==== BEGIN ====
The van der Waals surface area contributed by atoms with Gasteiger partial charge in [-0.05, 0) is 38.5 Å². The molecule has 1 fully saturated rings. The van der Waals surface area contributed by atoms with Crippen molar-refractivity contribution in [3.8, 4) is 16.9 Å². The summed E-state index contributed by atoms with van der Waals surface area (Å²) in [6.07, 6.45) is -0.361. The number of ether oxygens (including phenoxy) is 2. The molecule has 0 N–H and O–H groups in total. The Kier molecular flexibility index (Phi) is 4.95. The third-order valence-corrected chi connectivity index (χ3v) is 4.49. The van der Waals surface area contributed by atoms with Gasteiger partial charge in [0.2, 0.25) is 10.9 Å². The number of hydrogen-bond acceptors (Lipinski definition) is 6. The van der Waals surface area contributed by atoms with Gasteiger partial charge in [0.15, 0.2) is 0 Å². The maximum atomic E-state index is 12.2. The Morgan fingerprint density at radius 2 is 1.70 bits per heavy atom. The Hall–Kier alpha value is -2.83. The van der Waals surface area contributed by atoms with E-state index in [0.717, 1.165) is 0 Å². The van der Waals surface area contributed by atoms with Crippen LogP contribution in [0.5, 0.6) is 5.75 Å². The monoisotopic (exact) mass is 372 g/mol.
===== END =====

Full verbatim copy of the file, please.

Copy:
The van der Waals surface area contributed by atoms with Gasteiger partial charge in [-0.05, 0) is 38.5 Å². The molecule has 1 fully saturated rings. The van der Waals surface area contributed by atoms with Crippen molar-refractivity contribution in [3.8, 4) is 16.9 Å². The summed E-state index contributed by atoms with van der Waals surface area (Å²) in [6.07, 6.45) is -0.361. The number of ether oxygens (including phenoxy) is 2. The molecule has 0 N–H and O–H groups in total. The Kier molecular flexibility index (Phi) is 4.95. The third-order valence-corrected chi connectivity index (χ3v) is 4.49. The van der Waals surface area contributed by atoms with Gasteiger partial charge in [0.2, 0.25) is 10.9 Å². The number of hydrogen-bond acceptors (Lipinski definition) is 6. The van der Waals surface area contributed by atoms with Gasteiger partial charge in [0.15, 0.2) is 0 Å². The maximum atomic E-state index is 12.2. The Morgan fingerprint density at radius 2 is 1.70 bits per heavy atom. The Hall–Kier alpha value is -2.83. The van der Waals surface area contributed by atoms with E-state index in [0.717, 1.165) is 0 Å². The van der Waals surface area contributed by atoms with Crippen LogP contribution in [0.5, 0.6) is 5.75 Å². The monoisotopic (exact) mass is 372 g/mol.